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The Daily Reckoning

Oil prices, world markets affected by Japanese quake

Oil prices have dropped, and currencies in Japan, China, and Singapore will be affected.

By Chris GaffneyGuest blogger / March 14, 2011

Traders work in the oil options pit at the New York Mercantile Exchange in New York, Monday, March 14, 2011. Oil prices have begun to fall since the earthquake struck Japan last week.

Seth Wenig / AP


The currency markets stuck to their established pattern on Thursday with the dollar pushing up versus the majority of the majors. As you have undoubtedly heard by now, Japan was rocked with an 8.9 magnitude earthquake and slammed by a tsunami shortly after. This is the news that is dominating the markets, so I will break from my usual pattern of talking about the US first, and instead, begin in the west and work my way east.

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The earthquake, which shook Northern Japan during their afternoon was the worst quake to hit Japan in over 300 years. The quake generated a Tsunami that slammed into the northeast coast of Japan causing additional damage. Surprisingly, the Japanese yen (JPY) rallied after the quake. This seems to be counter to what you would expect, as you would expect any catastrophic event to have a negative impact on the victims’ currency. The quake that hit Christchurch, New Zealand is a good example, as the kiwi (NZD) has been sinking ever since it hit. But the Japanese yen rallied. After digging a bit, I uncovered what seems to be the reason. Japanese investors are big savers, but rates in Japan have been near zero for over a decade. These Japanese investors have invested their savings into foreign markets, including the higher yielding currencies of New Zealand and Australia (AUD). But this natural disaster has caused these Japanese investors to bring their currency back home, as they fear they will need it to help rebuild. And this repatriation of funds has been even more pronounced for Japanese companies who are moving their reserves back into their home currency.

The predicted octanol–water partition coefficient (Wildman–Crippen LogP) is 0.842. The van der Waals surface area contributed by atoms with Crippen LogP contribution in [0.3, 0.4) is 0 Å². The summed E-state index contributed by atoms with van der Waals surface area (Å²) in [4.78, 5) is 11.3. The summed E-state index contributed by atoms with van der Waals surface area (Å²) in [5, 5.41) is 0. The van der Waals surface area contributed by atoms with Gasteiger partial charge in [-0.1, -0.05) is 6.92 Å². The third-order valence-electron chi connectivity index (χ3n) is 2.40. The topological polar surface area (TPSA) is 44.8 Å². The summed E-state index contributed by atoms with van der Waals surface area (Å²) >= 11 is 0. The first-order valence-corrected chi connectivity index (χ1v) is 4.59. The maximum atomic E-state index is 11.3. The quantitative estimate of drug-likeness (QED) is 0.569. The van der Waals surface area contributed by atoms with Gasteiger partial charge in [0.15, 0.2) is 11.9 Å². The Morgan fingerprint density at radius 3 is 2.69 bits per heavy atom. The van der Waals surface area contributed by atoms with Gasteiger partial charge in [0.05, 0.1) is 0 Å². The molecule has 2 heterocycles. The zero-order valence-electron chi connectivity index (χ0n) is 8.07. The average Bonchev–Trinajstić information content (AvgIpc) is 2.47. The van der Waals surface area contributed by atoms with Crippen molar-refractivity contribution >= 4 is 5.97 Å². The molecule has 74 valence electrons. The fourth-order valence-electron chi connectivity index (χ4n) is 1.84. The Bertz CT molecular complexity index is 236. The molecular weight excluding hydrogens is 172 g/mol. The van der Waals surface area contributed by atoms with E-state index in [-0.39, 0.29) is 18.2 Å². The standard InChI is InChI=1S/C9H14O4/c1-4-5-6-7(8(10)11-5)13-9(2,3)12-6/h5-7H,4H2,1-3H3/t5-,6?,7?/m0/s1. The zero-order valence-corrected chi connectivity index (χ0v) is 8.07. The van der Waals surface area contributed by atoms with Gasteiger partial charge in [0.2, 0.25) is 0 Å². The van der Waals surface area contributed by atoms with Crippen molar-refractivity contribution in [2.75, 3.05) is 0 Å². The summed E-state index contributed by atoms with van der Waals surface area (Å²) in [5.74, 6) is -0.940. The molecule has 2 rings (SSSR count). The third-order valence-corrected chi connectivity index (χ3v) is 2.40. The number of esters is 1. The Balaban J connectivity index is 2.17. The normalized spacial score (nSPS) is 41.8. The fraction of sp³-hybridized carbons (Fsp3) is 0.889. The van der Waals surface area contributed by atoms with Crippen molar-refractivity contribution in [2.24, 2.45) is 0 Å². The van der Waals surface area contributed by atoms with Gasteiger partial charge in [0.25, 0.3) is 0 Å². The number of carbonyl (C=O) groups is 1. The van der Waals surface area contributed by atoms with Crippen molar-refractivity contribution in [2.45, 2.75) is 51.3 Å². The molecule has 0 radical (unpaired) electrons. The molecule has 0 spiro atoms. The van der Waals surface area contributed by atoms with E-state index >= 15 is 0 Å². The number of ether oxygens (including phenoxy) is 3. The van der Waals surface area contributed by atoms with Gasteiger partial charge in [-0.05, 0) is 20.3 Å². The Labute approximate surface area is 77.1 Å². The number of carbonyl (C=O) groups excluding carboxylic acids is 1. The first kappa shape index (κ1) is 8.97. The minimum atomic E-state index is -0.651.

So this would account for the knee-jerk reaction to the disaster. But the question is what happens to the Japanese yen over the longer term? Will the yen maintain its strength, or sill it slide like the kiwi? Japan’s Prime Minister has mobilized Japan’s self defense forces (they still have to call them that after losing WWII) and the central bank has pledged to ensure financial stability. The government seems to have calmed the markets for now, but faces a tough choice in the future. The BOJ has been struggling to bring down its budget deficits, but the rebuilding in the aftermath of the quake and tsunami will certainly lead to more deficit spending. The economy will actually benefit from this disaster in the short run as there will be fiscal stimulus from reconstruction. But Japan’s budget deficits are already close to 10% of GDP, and this additional spending will only add to the problem facing Japan’s aging population. While the yen may benefit in the short run, I wouldn’t suggest it for longer term investors.

One Asian currency that I would suggest is the Singapore dollar (SGD). As we have explained to investors in previous Pfennigs, the Singapore Monetary Authority uses the value of their currency as their main monetary tool to combat inflation. So while most central banks are trying to find ways to devalue their currency, Singapore’s is actually letting theirs appreciate. The Monetary Authority of Singapore will be meeting again in April, and with inflation heating up throughout Asia, a boost to the Singapore dollar is expected. The central bank is expected to try and cool their inflation by strengthening the Singapore dollar according to 11 of 13 economists polled by Bloomberg. And Singapore has some very good economic fundamentals in addition to their aggressive central bank. So for investors looking to diversify into Asian currencies, Singapore seems like a logical choice!